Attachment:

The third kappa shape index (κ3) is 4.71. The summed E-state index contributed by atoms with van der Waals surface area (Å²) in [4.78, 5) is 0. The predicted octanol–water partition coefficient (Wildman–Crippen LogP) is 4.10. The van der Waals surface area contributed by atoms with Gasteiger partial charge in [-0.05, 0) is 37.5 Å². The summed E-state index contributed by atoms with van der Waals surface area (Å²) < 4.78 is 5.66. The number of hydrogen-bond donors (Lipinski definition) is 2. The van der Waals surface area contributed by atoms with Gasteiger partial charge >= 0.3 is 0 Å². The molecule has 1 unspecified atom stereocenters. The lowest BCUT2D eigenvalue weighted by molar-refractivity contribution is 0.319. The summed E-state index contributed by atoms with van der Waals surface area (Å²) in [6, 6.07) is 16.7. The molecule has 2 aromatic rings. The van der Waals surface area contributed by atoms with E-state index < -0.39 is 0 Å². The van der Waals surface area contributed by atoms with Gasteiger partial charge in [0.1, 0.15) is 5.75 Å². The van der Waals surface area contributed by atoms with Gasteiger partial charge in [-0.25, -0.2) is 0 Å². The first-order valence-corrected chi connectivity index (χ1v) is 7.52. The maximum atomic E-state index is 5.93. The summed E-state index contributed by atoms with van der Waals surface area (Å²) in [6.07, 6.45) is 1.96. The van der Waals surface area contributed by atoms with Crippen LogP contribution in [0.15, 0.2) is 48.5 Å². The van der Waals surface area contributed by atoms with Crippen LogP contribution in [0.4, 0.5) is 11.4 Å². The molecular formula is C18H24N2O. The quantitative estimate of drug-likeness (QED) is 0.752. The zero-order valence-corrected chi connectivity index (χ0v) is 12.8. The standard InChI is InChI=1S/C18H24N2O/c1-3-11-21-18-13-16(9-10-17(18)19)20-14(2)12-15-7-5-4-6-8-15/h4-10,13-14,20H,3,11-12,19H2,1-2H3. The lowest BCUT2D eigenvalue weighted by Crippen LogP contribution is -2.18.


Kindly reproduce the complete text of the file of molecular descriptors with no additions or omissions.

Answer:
The third kappa shape index (κ3) is 4.71. The summed E-state index contributed by atoms with van der Waals surface area (Å²) in [4.78, 5) is 0. The predicted octanol–water partition coefficient (Wildman–Crippen LogP) is 4.10. The van der Waals surface area contributed by atoms with Gasteiger partial charge in [-0.05, 0) is 37.5 Å². The summed E-state index contributed by atoms with van der Waals surface area (Å²) < 4.78 is 5.66. The number of hydrogen-bond donors (Lipinski definition) is 2. The van der Waals surface area contributed by atoms with Gasteiger partial charge >= 0.3 is 0 Å². The molecule has 1 unspecified atom stereocenters. The lowest BCUT2D eigenvalue weighted by molar-refractivity contribution is 0.319. The summed E-state index contributed by atoms with van der Waals surface area (Å²) in [6, 6.07) is 16.7. The molecule has 2 aromatic rings. The van der Waals surface area contributed by atoms with E-state index < -0.39 is 0 Å². The van der Waals surface area contributed by atoms with Gasteiger partial charge in [0.1, 0.15) is 5.75 Å². The van der Waals surface area contributed by atoms with Gasteiger partial charge in [-0.25, -0.2) is 0 Å². The first-order valence-corrected chi connectivity index (χ1v) is 7.52. The maximum atomic E-state index is 5.93. The summed E-state index contributed by atoms with van der Waals surface area (Å²) in [6.07, 6.45) is 1.96. The van der Waals surface area contributed by atoms with Crippen LogP contribution in [0.15, 0.2) is 48.5 Å². The van der Waals surface area contributed by atoms with Crippen LogP contribution in [0.4, 0.5) is 11.4 Å². The molecular formula is C18H24N2O. The quantitative estimate of drug-likeness (QED) is 0.752. The zero-order valence-corrected chi connectivity index (χ0v) is 12.8. The standard InChI is InChI=1S/C18H24N2O/c1-3-11-21-18-13-16(9-10-17(18)19)20-14(2)12-15-7-5-4-6-8-15/h4-10,13-14,20H,3,11-12,19H2,1-2H3. The lowest BCUT2D eigenvalue weighted by Crippen LogP contribution is -2.18.